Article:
Volume 611, March 2018
|Number of page(s)||17|
|Section||Interstellar and circumstellar matter|
|Published online||04 April 2018|
Stellar mass spectrum within massive collapsing clumps
II. Thermodynamics and tidal forces of the first Larson core. A robust mechanism for the peak of the IMF
IRFU, CEA, Université Paris-Saclay,
91191 Gif-sur-Yvette, France
2 Université Paris Diderot, AIM, Sorbonne Paris Cité, CEA, CNRS, 91191 Gif-sur-Yvette, France
3 Institut de Physique du Globe de Paris, Sorbonne Paris Cité, Université Paris Diderot, UMR 7154 CNRS, 75005 Paris, France
4 LERMA (UMR CNRS 8112), Ecole Normale Supérieure, 75231 Paris Cedex, France
Accepted: 4 November 2017
Context. Understanding the origin of the initial mass function (IMF) of stars is a major problem for the star formation process and beyond.
Aim. We investigate the dependence of the peak of the IMF on the physics of the so-called first Larson core, which corresponds to the point where the dust becomes opaque to its own radiation.
Methods. We performed numerical simulations of collapsing clouds of 1000 M⊙ for various gas equations of state (eos), paying great attention to the numerical resolution and convergence. The initial conditions of these numerical experiments are varied in the companion paper. We also develop analytical models that we compare to our numerical results.
Results. When an isothermal eos is used, we show that the peak of the IMF shifts to lower masses with improved numerical resolution. When an adiabatic eos is employed, numerical convergence is obtained. The peak position varies with the eos, and using an analytical model to infer the mass of the first Larson core, we find that the peak position is about ten times its value. By analyzing the stability of nonlinear density fluctuations in the vicinity of a point mass and then summing over a reasonable density distribution, we find that tidal forces exert a strong stabilizing effect and likely lead to a preferential mass several times higher than that of the first Larson core.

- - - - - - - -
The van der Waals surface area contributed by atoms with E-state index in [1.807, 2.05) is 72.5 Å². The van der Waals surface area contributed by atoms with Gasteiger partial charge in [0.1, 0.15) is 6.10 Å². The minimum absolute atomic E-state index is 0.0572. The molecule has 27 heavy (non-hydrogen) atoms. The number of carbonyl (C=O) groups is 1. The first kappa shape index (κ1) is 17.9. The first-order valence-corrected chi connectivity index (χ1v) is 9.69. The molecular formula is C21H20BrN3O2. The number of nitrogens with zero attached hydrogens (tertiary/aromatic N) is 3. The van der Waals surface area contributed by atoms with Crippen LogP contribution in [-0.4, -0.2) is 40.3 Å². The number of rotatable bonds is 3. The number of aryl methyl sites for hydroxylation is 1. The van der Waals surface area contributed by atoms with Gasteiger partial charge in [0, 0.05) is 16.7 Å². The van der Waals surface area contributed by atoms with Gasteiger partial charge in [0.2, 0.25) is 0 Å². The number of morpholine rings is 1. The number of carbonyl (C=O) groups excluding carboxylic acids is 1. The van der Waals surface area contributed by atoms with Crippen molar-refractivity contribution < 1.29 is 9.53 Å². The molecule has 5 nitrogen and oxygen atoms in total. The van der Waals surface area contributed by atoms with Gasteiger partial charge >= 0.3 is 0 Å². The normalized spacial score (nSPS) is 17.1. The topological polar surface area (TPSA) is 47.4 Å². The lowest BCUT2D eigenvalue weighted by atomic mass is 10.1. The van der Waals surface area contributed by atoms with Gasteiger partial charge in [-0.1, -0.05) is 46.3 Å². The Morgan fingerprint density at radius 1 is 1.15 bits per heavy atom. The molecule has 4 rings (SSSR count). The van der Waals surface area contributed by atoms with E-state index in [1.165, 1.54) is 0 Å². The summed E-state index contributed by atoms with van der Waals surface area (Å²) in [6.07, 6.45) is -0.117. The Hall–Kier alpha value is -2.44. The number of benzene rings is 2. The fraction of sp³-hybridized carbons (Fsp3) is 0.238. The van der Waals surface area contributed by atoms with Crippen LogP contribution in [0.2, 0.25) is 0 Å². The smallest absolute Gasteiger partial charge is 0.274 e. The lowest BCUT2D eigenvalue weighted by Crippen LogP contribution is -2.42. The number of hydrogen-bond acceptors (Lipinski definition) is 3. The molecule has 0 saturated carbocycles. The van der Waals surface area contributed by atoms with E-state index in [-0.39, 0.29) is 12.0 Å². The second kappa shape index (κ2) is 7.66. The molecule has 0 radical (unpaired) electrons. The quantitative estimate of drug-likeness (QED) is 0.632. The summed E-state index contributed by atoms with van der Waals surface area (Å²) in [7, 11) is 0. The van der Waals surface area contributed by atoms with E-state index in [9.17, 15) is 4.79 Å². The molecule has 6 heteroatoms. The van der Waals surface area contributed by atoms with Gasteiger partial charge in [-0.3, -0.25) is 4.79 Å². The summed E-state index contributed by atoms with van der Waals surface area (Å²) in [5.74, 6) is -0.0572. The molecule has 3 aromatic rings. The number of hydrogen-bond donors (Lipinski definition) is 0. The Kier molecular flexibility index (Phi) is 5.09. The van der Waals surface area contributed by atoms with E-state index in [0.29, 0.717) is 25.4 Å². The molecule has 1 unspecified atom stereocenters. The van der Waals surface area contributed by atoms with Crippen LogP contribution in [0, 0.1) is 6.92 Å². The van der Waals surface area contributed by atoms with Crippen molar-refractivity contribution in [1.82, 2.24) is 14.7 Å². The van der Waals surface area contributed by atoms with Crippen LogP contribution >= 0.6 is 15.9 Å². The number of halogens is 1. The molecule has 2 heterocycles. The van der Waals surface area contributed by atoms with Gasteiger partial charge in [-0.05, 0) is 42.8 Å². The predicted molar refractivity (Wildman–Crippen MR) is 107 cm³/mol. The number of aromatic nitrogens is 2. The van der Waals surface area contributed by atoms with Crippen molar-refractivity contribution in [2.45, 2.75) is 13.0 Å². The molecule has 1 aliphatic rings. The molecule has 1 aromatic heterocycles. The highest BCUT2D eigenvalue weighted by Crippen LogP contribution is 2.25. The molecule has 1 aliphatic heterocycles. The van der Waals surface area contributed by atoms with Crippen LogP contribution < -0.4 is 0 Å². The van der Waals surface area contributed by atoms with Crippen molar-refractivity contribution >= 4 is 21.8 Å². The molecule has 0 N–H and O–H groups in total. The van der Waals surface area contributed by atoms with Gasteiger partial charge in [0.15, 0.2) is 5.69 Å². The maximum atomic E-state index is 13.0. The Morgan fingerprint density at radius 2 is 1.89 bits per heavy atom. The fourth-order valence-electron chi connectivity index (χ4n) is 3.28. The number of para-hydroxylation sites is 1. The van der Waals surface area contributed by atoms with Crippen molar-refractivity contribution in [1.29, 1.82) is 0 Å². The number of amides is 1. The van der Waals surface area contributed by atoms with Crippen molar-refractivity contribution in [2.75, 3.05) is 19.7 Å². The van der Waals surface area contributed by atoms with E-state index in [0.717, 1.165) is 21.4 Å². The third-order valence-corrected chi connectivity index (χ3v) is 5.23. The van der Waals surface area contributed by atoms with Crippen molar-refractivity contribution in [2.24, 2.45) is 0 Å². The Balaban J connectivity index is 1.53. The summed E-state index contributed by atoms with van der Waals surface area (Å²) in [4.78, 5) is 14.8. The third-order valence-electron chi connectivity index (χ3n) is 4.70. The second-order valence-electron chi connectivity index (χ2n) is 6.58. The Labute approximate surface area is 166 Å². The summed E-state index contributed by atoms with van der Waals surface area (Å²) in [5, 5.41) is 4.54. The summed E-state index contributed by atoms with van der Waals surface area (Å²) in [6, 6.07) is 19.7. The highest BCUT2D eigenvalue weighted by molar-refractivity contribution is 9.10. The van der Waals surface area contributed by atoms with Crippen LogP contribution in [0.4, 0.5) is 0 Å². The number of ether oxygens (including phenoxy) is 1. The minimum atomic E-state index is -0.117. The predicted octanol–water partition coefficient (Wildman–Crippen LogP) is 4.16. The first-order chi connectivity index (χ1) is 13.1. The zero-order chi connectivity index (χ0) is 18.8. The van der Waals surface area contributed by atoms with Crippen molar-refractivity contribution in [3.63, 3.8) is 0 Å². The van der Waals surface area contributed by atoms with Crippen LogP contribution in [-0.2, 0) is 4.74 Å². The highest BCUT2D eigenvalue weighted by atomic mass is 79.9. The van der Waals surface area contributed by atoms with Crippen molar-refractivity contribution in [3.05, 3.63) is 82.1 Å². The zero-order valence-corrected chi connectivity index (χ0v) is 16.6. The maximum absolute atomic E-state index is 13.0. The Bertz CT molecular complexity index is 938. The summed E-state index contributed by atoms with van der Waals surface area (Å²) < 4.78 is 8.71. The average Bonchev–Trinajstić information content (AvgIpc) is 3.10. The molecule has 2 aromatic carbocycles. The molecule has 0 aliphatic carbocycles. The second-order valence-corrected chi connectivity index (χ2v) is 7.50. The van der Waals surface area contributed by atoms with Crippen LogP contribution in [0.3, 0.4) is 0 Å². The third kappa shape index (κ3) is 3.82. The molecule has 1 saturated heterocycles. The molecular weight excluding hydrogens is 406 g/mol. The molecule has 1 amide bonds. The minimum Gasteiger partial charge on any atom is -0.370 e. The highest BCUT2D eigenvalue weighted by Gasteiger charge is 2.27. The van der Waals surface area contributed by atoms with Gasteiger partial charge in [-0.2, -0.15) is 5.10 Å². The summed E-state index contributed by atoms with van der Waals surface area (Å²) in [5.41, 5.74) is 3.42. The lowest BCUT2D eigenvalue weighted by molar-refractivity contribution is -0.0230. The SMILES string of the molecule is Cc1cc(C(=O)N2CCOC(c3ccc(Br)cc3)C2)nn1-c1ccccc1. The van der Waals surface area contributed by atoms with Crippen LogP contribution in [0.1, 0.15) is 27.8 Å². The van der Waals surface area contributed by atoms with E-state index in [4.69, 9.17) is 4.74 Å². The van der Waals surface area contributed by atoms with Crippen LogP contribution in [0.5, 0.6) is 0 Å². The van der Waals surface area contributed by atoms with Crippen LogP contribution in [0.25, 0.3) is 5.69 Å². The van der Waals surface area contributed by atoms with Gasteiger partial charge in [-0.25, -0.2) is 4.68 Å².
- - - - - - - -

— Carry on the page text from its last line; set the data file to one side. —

Conclusions. We propose that in a sufficiently massive and cold cloud, the peak of the IMF is determined by the thermodynamics of the high-density adiabatic gas as well as the stabilizing influence of tidal forces. The resulting characteristic mass is about ten times the mass of the first Larson core, which altogether leads to a few tenths of solar masses. Since these processes are not related to the large-scale physical conditions and to the environment, our results suggest a possible explanation for the apparent universality of the peak of the IMF.
Key words: ISM: clouds / ISM: structure / turbulence / stars: formation
© ESO 2018
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